Wednesday, May 19, 2010

The Rankings Game

The month of May marks the time of the off-season where the college football magazines (those that still exist, anyway) and the various writers that pen pre-season previews begin the task of the pre-season picks for college football. As such matters go, it's a fairly easy job.

College football is about continuity and there's a reason why the Alabamas and Texases of the world sit on one side of the poll and Duke and Vandy do not. And way down the street in the Patriot League, it's about continuity as well, so that's why Lafayette, Colgate and Lehigh will be at the top of the list, and Bucknell and Georgetown will be at the bottom.

But is this the proverbial chicken or the egg? Does poor recruiting lead to poor records, or does poor records lead to poor recruiting?

In many cases, it's clear. Vanderbilt does not get the depth or breadth of recruits that make their way to Alabama, Auburn, Tennessee, LSU...well, every other SEC team. Expectations for Vanderbilt cannot be anything more than measured. Notre Dame is not the program it once was because Notre Dame is not the recruiting titan it once was, either. Once upon a time, the best players in the nation wouldn't dream of turning an offer to play under the Golden Dome. Now they do, and the results followed.

But in the case of the Hoyas, the issue is a little more complicated. To the surprise of many PL fans who would assume Georgetown could never sign the kids which end up in Easton or Hamilton or the Ivy League, Georgetown has done remarkably well over the years in bigger-name recruits, and over the last decade has signed more ranked high school recruits than any PL team except Lehigh. What happened to them is another story.

For this discussion, we are referring to a form of alchemy called college football recruiting rankings, an inexact science if there ever was one. Yes, five-star recruits are judged that for a reason, and more often than not it's because they are legitimate pro material. The farther down the list you go, however, the more intangibles and educated guesses become an issue, and so it was with Georgetown's ranked recruits this decade.

  • Among the first of the ranked recruits of the 2000's was Jim Goranson, a two-star linebacker who transferred to Georgetown from the University of Illinois. At 6-2, 240, Goranson seemed to be the kind of player who could have dominated the PL as a linebacker...if he had played the position. When he arrived at GU, the Hoyas were set at LB and Goranson was moved to defensive end, where he was out of place, dropped into the two-deep for three more seasons, and never had the impact at Georgetown he could have.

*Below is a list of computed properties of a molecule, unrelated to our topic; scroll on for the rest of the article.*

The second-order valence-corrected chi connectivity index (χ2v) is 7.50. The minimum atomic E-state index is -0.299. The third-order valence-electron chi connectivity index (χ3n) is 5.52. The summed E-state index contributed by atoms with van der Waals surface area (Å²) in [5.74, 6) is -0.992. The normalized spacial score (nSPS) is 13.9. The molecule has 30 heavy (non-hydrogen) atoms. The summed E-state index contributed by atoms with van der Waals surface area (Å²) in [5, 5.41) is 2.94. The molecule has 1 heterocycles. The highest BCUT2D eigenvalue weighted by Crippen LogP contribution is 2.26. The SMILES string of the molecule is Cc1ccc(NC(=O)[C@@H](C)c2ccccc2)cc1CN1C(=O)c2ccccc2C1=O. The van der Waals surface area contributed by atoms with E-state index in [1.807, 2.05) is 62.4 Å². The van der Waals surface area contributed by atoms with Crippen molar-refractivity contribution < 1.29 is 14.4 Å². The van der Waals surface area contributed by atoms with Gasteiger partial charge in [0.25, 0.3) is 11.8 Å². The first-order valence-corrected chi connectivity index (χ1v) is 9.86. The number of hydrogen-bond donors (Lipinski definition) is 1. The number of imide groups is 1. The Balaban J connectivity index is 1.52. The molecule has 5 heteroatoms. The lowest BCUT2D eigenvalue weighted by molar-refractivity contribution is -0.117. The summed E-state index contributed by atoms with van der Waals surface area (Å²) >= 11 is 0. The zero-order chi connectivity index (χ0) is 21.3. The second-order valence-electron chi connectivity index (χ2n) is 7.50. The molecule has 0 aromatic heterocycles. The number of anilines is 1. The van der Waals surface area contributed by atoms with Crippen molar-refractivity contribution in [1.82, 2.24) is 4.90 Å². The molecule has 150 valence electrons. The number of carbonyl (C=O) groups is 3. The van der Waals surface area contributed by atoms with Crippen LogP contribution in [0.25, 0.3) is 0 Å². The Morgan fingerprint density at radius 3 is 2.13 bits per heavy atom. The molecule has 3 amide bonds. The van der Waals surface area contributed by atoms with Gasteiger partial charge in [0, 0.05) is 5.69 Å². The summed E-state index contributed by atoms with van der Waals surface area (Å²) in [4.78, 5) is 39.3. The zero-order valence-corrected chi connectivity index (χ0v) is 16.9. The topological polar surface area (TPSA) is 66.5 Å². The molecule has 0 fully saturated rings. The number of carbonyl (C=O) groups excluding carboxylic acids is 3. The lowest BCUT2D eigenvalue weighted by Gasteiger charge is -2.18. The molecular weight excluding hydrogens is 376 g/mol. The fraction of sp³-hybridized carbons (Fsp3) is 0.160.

• The hopes of depth in the Georgetown offensive line were considerably bolstered with a pair of two-star recruits in Jim Elliott and Tom Hutton, three years apart in 2002 and 2005, respectively. Elliott was among Georgetown's bigger "gets" of the decade, choosing GU over Rutgers and a number of other I-A offers. In a season and a half, Elliott may have cracked the starting lineup once, and he left the team thereafter. The 6-4, 290 lb. Hutton was ranked among the top 50 linemen in America in 2005, and ended up in just two games over two seasons.
  • The highest ranked recruit of the decade was three-star QB Nick Cangelosi, the North Carolina transfer. But Cangelosi's considerable talents were caught up in the mix of a weak offensive line and Georgetown's decade long revolving door of quarterbacks, and he graduated with  unfulfilled promise. 
Of roughly 120 recruits in the Kevin Kelly era, 23 were ranked by the recruiting service, and nine with two or more stars on a 0-5 star scale--not a bad number for a program off the national college football radar. The skeptic might ask with recruits such as this, why Georgetown is sitting at 5-38?  While some have been significant contributors, none were selected all-PL or even All-American candidates, and some were names that came and went before most fans knew they were there (Arius Ford, James Cherundolo, Keion Wade).

Stars alone don't maketh the team, a team does, and Georgetown has not had enough of the success in things teams need (talent, execution, or playcalling) to be much more than a last place PL pick this fall. While the body of work of the 2010 recruiting class may not be up to the rankings of the last 2-3 years, it's still what they do on the field that matters most.

Rankings only take you so far. Remember, Michael Ononibaku didn't arrive at Georgetown an All-American, he graduated as one. 

When you're 0-11 you need the lunch-bucket guys even more, the young men who aren't afraid to do the early morning practices and the heavy lifting week after week, year after year, even if they're not the starter they expected to be. Too many of the 23 ranked recruits gave up before the job was done, and never made the impact they could have. And the job still isn't done.

The problems of the last 10 years won't be solved in one recruiting class. Georgetown is still too small on the lines, too small in the backfield, too slow to have an effective passing game. Its defense is inevitably worn down and loses the battle of attrition. Some of these issues can best be solved with a deeper recruiting base and a stronger financial aid/scholarship strategy, but those are issues for off the field.

On the field, the freshman represent a start in that proverbial right direction, but everyone has to contibute. Yes, you keep reaching for the stars, but it's not all that counts. It's ultimately a team effort that is  going to decide if Georgetown gets out of the ditch in 2010, or spins its wheels.